Federalism and direct democracy reflect the great importance that the Swiss political system places on the freedom of choice and self-determination. The capital city of Switzerland is Bern.
Swiss Parliament in Bern
Three political levels share power in Switzerland: the Confederation, the 26 cantons and over 2,250 communes.The Swiss federal government, (the Federal Council), is made up of seven members, who are elected by parliament.The Swiss parliament, or (Federal Assembly), has a total of 246 members, who are directly elected by the people. Switzerland has a bicameral parliament: the National Council (200 members) and the Council of States (46 members).15 political parties are represented in the Swiss parliament. Those parties with the largest share of the popular vote are represented on the Federal Council.Some 5.3 million citizens, roughly 63% of the total population, are eligible to vote at federal level. This right is granted to all Swiss nationals on reaching the age of majority (18 in Switzerland).
The Federal Council
The Federal Council is the highest executive authority of the Swiss Confederation. Its members represent Switzerland’s main political parties.
The national government of Switzerland has seven members, who are elected by the United
Federal Assembly of Switzerland.
Each Federal Councillor is appointed to serve a one-year term as President of the Confederation by the Federal Assembly in accordance with the principle of seniority. The Federal President chairs the sessions of the executive and undertakes special ceremonial duties, particularly abroad.
In keeping with the consociational model of democracy adopted by Switzerland, all members of the Federal Council pledge to govern in a spirit of cooperation. As a collegial body, the Federal Council must remain unanimous when presenting cabinet decisions to the public, even if it is contrary to their personal view or to the official line taken by their party.
Composition and roles
At the present time, the Federal Council has two representatives from the Liberal Party (FDP), two representatives from the Swiss Social Democratic Party (SP), two representatives from the Swiss People’s Party (SVP), and one representative from the Swiss Christian Democratic Party (CVP). Each member of the Federal Council also heads a federal department.
The Federal Council generally meets once a week. Over the year, it deals with between 2,000 and 2,500 items of business, which have been prepared by the federal departments or by the Federal Chancellery. The Federal Chancellor, who acts as chief-of-staff to the Federal Council, attends all cabinet meetings, but in a purely advisory capacity.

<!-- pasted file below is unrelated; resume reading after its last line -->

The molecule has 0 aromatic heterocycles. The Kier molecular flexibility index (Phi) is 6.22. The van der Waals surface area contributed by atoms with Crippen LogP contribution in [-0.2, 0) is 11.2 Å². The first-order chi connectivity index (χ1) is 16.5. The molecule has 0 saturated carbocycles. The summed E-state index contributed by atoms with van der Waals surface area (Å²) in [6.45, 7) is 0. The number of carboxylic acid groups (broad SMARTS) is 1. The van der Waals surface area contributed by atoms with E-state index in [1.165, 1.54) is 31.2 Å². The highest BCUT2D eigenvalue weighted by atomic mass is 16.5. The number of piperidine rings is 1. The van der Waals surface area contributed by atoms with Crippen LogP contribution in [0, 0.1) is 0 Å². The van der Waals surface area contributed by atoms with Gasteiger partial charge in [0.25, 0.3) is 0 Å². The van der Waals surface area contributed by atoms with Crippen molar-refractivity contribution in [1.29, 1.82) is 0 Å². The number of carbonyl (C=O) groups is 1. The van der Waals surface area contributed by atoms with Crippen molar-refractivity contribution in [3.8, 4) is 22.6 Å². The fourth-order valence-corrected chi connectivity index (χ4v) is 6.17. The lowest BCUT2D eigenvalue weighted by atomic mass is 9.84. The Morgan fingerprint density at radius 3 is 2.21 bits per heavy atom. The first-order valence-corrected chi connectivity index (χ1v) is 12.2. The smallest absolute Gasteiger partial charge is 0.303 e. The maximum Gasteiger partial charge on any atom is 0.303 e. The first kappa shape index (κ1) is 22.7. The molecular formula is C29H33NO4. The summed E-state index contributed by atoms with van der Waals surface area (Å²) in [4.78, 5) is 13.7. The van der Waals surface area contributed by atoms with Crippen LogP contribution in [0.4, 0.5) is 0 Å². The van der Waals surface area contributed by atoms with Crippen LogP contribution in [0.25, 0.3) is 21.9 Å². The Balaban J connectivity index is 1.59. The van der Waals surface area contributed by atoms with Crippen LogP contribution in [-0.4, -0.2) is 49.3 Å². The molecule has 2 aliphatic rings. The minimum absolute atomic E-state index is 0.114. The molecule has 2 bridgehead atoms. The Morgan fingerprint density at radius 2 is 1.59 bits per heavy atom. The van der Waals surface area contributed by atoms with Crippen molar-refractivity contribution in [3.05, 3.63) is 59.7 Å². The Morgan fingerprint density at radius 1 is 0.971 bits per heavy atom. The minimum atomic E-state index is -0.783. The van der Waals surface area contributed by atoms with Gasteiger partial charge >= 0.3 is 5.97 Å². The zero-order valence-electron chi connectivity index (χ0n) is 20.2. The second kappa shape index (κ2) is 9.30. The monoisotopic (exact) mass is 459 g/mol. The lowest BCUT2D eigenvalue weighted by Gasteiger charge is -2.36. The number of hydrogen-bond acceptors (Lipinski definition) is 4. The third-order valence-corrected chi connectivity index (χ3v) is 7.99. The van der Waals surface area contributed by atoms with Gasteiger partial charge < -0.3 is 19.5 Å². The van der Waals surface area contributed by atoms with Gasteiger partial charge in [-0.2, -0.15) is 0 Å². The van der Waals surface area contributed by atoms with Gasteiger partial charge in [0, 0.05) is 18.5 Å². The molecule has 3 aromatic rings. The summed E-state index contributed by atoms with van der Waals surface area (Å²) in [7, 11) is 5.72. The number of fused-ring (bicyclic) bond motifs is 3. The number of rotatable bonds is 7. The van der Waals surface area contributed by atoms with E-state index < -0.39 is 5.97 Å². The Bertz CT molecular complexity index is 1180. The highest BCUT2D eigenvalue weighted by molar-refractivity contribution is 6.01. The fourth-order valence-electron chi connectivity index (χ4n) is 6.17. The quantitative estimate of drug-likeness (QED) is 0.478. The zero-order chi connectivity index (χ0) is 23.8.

The Federal Assembly (parliament)
Switzerland has a bicameral parliament. All 246 members are directly elected by the people.
Old Town in Bern
The Federal Assembly is the legislative power of Switzerland. Its two chambers – the National Council and the Council of States –have the same powers but meet separately.
The National Council
The National Council, or “lower chamber”, represents the people and comprises 200 members who are elected by popular vote for a four-year term. The number of representatives sent by each canton depends on the size of its population. As a rule of thumb, each canton may send one elected representative to the National Council for roughly every 40,000 inhabitants.
The Federal Constitution guarantees at least one seat per canton, even if the canton has fewer than 40,000 residents. The cantons of Appenzell-Ausserrhoden, Appenzell-Innerrhoden, Obwalden, Nidwalden, Uri and Glarus send one National Council member each, whereas Zurich, the most heavily populated canton, currently has 35 seats.
The Council of States
The Council of States, or “upper chamber”, represents the cantons and comprises 46 members, who are also elected directly by the people for a four-year term. Regardless of their population size, the cantons send two deputies, with the exception of the six half-cantons of Appenzell-Ausserrhoden, Appenzell-Innerrhoden, Obwalden, Nidwalden, Basel-Stadt and Basel-Land, which send one deputy each.
Council of States deputies represent their cantons but are not bound by any instructions from their cantonal government or parliament.
Role and powers of the Swiss parliament
The National Council and the Council of States meet for three-week sessions four times a year. The two chambers debate all constitutional amendments before putting them to the popular vote. They also adopt, amend or repeal federal legislation, and ratify international treaties.
The two parliamentary chambers sit together as the United Federal Assembly at least once a year, usually in December, in order to elect the members of the Federal Council and to appoint federal court judges.